Dillon's 12th-place finish in Saturday night's Ford EcoBoost 300 was enough to edge Penske Racing's Sam Hornish Jr. by three points.
The 23-year-old, headed for NASCAR's Sprint Cup Series next season, entered the race with an eight-point lead.
Dillon's car was uncooperative in the early stages of the 200-lap event Hornish, in the meantime, refused to go quietly, running in the top five most of the night.
But a late-race swing ? the result of several caution flags ? bought Dillon time and track position.
When he crossed the finish line, he was quick to key his team's radio.
"Are we the champs?" Dillon asked. When no immediate response followed, Dillon repeated the question.
The answer ? a very loud "Yeah baby!" over the radio.
Hornish finished eighth in a race won by defending Sprint Cup champion Brad Keselowski, not quite enough in his final start for the Penske organization.
It is the second NASCAR title for Dillon, who won the Camping World Truck Series title in 2011. A year ago, he finished third in points and won Sunoco Rookie of the Year honors in the Nationwide Series.
Hornish was third, Dillon fifth when the field took the green for the final time, with five laps remaining. Both lost spots in the closing laps as drivers with fresher tires forced their way through the field.
Dillon called it "probably the worst car we've had all year," but said crew chief Danny Stockman Jr. "kept me positive in the car."
"I knew I just had to go on that last restart," he said. "I've been criticized for my restarts for a long time; that was a pretty good one. I just hung up against the wall there and tried to ride it out.
"For me, it's all about my guys in this one. Danny ? changed my career as a crew chief. He had confidence in me and (in) anything I told him from the beginning. ? He's stuck by my side and always given me speed in race cars.
"Tonight, more than anything, he gave me motivation and I've got to thank him for that. We didn't have the fastest car; it was ugly, the way we did it, but we showed we had heart."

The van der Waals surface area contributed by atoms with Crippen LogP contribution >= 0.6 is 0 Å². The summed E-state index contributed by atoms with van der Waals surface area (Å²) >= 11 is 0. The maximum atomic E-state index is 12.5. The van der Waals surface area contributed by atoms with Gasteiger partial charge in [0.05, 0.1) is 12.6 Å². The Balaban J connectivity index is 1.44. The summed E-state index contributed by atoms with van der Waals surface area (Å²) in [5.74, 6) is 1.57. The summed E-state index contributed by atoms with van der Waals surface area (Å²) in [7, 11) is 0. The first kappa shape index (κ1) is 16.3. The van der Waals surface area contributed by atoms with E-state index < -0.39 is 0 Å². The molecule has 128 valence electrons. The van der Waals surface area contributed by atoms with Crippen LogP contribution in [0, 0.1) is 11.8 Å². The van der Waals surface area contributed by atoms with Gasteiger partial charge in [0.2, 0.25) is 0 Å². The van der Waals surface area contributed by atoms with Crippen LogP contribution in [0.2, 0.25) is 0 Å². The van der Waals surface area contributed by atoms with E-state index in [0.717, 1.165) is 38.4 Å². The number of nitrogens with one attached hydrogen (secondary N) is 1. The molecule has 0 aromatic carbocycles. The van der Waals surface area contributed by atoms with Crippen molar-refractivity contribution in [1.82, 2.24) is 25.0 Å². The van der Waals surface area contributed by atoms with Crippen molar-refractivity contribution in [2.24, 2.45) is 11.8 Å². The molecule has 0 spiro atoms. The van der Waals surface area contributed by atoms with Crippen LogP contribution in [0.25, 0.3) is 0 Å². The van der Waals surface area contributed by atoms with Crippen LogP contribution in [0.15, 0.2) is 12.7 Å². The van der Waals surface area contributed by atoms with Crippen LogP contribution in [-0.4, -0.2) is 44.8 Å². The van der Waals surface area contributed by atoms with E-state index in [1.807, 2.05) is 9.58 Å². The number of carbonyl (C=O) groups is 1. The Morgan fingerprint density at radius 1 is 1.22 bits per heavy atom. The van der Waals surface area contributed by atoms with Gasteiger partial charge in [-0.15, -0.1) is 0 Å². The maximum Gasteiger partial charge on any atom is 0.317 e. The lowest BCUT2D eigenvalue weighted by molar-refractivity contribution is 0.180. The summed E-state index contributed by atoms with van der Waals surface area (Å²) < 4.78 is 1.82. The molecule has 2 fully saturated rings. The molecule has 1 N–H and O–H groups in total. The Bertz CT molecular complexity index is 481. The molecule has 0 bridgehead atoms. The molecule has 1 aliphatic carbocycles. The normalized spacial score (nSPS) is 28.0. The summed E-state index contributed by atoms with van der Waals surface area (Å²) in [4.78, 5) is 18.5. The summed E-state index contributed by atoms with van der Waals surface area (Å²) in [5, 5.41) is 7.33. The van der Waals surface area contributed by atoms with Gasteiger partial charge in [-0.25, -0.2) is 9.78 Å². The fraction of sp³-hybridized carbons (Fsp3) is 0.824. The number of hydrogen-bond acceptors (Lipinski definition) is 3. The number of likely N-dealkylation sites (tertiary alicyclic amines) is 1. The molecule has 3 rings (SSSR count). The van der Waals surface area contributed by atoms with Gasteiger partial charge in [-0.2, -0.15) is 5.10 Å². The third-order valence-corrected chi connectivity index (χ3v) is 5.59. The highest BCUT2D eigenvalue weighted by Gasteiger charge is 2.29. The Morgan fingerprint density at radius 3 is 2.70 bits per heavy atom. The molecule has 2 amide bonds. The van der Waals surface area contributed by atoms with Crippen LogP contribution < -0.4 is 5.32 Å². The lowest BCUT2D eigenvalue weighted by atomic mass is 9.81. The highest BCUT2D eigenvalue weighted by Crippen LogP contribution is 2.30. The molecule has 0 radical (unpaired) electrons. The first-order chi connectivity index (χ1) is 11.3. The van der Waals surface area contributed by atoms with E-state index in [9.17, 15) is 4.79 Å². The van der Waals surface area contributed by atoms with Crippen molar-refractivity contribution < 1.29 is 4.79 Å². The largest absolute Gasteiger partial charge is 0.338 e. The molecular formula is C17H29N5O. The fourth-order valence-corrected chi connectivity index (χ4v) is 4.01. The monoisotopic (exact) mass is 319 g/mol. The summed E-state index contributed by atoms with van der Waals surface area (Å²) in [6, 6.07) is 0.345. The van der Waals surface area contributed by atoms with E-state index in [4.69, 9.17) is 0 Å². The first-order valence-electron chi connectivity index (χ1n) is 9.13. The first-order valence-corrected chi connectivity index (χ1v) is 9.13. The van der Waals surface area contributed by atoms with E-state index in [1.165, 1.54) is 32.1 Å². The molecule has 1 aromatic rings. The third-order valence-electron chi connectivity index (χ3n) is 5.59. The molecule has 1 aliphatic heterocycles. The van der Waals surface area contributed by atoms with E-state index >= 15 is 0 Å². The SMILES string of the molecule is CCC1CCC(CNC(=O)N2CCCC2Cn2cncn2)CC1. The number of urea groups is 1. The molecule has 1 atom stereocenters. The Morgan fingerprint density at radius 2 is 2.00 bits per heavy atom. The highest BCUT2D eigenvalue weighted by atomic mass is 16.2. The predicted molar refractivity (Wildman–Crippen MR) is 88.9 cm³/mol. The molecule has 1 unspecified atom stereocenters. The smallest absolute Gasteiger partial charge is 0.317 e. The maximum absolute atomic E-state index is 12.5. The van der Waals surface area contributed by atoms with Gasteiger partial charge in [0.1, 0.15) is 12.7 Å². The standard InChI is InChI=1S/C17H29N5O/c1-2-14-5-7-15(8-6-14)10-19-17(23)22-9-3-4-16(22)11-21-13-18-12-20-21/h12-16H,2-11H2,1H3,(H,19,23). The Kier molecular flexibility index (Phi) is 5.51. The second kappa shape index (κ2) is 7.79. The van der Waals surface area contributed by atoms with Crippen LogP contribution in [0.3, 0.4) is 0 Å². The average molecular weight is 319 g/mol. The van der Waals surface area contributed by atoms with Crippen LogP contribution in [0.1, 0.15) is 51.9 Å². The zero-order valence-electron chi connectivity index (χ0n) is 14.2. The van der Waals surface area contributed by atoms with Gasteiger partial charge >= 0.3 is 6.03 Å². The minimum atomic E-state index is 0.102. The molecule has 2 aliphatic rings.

Dillon, the first driver to capture the Nationwide title without winning a race, called Hornish "a great competitor."
"When you win them like this, it means so much more," the Richard Childress Racing driver said. "Tight, nerve-wracking all the way down to the end. I'm not going to lie, I was nervous."
A scrape with the wall (Lap 134) and a near miss when Brad Sweet and Justin Allgaier a bit later nearly swung the title in favor of Hornish, but Dillon persevered. The initial brush was a wake-up call, he said.
"I hit the wall once," he said, and told himself "you can either wreck here and give the championship away or wait till the end and give yourself a chance.
"That's what we did. We gave ourselves a chance. And it worked out for us."
Stockman, a part of championship winning teams with Ron Hornaday Jr. and Dillon in the truck series, called this year's title effort "by far the hardest one that I had to do.
"I mean we had to dig ourselves out of a serious hole tonight."
Having run through a laundry list of adjustments to the No. 3 Chevrolet in an effort to make his driver happy, and his car fast, Stockman said he was "out of tools to tighten the car up."
At that point, it was up to his young driver to bring it home and hope for the best.
"I couldn't do any more without really messing the balance of the car up too much," said Stockman. "I just stayed calm.
"I think the stress got so high that you just get used to it. You just kind of level out, deal with it. It's either crap or get off the pot. There ain't nothing else to do. Make it happen, right?"
At the end, he said, "I feel like we made it happen.
"Kind of ugly, but we did."
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